However, an unfavourable lifestyle was associated with a 66 per cent increased risk of stroke compared with a favourable lifestyle, and this increased risk was present within any genetic risk category. A high genetic risk combined with an unfavourable lifestyle profile was associated with a more than two-fold increased risk of stroke compared with a low genetic risk and a favourable lifestyle.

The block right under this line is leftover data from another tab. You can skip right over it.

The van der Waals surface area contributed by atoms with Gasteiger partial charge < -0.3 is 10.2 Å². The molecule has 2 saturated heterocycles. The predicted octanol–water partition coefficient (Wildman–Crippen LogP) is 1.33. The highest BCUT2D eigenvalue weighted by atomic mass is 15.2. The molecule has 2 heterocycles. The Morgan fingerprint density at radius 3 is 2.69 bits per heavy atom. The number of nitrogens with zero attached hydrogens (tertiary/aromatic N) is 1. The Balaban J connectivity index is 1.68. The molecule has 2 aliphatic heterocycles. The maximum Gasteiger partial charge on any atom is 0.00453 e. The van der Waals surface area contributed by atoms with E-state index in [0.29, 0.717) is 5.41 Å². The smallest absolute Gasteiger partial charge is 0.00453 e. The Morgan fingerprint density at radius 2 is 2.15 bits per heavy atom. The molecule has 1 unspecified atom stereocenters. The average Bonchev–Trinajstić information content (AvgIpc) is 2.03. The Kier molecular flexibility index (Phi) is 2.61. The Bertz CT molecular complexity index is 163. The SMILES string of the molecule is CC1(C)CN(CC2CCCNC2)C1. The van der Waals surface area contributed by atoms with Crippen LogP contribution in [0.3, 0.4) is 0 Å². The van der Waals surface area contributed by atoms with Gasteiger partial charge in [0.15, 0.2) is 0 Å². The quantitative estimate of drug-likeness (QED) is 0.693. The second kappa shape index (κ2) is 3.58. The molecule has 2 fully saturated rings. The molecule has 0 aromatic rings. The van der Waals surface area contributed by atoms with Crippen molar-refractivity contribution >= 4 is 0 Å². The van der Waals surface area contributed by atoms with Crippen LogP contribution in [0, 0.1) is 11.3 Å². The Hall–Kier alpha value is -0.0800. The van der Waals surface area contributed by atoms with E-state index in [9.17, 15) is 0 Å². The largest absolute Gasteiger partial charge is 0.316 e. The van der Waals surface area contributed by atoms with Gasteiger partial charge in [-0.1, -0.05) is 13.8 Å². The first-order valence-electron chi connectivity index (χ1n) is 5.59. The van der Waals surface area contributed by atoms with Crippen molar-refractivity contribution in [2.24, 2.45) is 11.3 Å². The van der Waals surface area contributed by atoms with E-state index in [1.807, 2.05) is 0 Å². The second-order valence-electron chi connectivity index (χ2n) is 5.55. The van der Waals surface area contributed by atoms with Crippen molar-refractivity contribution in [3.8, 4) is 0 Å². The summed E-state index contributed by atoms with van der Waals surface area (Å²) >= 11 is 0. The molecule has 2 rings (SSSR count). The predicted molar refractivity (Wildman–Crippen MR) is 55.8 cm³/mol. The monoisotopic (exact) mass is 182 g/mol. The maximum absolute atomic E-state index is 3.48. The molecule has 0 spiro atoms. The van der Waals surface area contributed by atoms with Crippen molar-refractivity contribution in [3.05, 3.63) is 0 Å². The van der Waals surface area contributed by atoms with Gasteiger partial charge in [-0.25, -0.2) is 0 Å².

The study, published in the journal BMJ, included 3,06,473 white men and women aged between 40 and 73 years who had no history of stroke or heart attack. Adherence to a healthy lifestyle was based on four factors: non-smoker, diet rich in fruits, vegetables and fish, not overweight or obese (body mass index less than 30), and regular physical exercise. Among the lifestyle factors, the most significant associations were seen for smoking and being overweight or obese, the researchers said